GROSS: OK, so what was the conversation like between you and whoever else was involved about whether you should say something or not?

MIRANDA: Well, the conversation was, this has been an incredibly divisive election with a lot of hurt feelings and disappointment and anger on both sides. And the overwhelming sort of statement within that statement is, we truly hope you lead all of us. We're a play that tells the story of our founders with a very diverse company that we feel, you know, reflects what our country looks like now. And so it was really intended as an olive branch. You know, please lead all of us. And I was - what I was really grateful for was that Sunday, Mike Pence really was grateful for that and I think got it in the sentiment in which it was intended. He said, I wasn't offended. I assure you that we are trying to lead all of you. And so I was grateful for his statements and for him stopping to listen. You know, he didn't have to do that, but he did. And I thought it felt like a civil dialogue between us.

BIANCULLI: Lin-Manuel Miranda, the composer and lyricist of the Broadway musical "Hamilton," speaking to Terry Gross in 2017. More after a break. This is FRESH AIR.


BIANCULLI: This is FRESH AIR. Let's get back to Terry's 2017 interview with Lin-Manuel Miranda, the composer, lyricist and original star of the musical "Hamilton." It's one of our staff picks for interviews of the decade.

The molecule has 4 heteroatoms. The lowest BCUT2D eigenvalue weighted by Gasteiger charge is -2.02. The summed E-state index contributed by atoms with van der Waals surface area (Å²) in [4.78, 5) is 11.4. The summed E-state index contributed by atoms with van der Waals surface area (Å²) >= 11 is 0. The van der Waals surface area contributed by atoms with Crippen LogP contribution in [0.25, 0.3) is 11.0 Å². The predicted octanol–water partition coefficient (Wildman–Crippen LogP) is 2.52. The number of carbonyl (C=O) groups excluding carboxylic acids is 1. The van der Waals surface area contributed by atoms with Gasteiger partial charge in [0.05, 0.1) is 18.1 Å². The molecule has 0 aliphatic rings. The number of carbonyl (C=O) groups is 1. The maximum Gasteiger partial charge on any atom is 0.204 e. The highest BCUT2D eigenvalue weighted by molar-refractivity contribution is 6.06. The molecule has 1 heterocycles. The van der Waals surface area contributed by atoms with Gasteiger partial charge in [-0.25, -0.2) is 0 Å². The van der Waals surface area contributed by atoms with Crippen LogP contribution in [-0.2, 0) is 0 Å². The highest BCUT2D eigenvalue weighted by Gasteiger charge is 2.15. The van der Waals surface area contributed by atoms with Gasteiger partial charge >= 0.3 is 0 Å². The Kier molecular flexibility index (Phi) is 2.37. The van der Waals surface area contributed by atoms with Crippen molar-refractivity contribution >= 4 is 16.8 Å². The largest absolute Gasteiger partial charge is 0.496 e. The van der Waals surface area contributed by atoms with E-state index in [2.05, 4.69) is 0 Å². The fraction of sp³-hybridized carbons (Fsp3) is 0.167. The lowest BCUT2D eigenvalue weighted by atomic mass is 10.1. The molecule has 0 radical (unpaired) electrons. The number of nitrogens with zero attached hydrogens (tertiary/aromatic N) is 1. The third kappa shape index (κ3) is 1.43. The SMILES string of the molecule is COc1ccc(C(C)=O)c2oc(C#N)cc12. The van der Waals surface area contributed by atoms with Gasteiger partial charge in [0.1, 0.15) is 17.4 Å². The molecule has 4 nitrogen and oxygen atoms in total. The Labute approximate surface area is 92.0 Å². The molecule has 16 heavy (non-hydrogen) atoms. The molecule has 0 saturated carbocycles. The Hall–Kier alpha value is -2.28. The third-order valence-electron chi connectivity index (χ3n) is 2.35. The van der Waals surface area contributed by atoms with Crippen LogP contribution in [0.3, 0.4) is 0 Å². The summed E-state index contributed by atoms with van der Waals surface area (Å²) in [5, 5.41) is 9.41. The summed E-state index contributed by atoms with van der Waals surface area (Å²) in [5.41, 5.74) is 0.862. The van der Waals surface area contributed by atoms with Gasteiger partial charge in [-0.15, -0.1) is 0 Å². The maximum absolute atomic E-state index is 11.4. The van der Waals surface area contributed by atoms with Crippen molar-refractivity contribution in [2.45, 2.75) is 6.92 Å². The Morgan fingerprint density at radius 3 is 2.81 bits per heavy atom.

GROSS: So "Hamilton" is, in part, a story about an immigrant and - about immigrants and - which, of course, relates to your family background. Your father came to New York from Puerto Rico for college. And your mother...

MIRANDA: Technically making him not an immigrant because Puerto Rico is a commonwealth, but the experience of Spanish to English and displacement is very similar.

GROSS: Right. Exactly. And your mother, I think, moved as an infant to the U.S. from Puerto Rico.

MIRANDA: Correct.

GROSS: And you grew up in a predominantly Latino neighborhood. You went to, like, the Hunter College elementary and high school. Do I have that right?

MIRANDA: That's right.

GROSS: Yeah. So you've spoken in the past about this divide between who you were at home and in your Latino neighborhood and who you were at school with friends. What was the difference between those two yous?

MIRANDA: Oh, man. I feel like we've just stepped into Code Switch because that's what I was doing. I think that's sort of the interesting thing. I mean, I think if you want to make a recipe for making a writer, have them feel a little out of place everywhere, have them be an observer kind of all the time, and that's a great way to make a writer. I won the lotto when I got into Hunter. To get a great, free public-school education sort of saved my family, and I was aware of it. I was aware of - that I was at a school with kids who were really smart.

And I also had friends in the neighborhood who went to the local school. And I remember feeling that drift happen. You know, when you spend your entire day with someone, your closer friends become the ones you go to school with. And yet, I'd still have sleepovers with the friends from the neighborhood, make movies with my friends from the neighborhood. And, you know, the corner of - that I lived in was, like, this little Latin American country. It's one in which the nanny who lived with us and raised us, who also raised my father in Puerto Rico, never needed to learn English. All of the business owners in and around our block all spoke Spanish.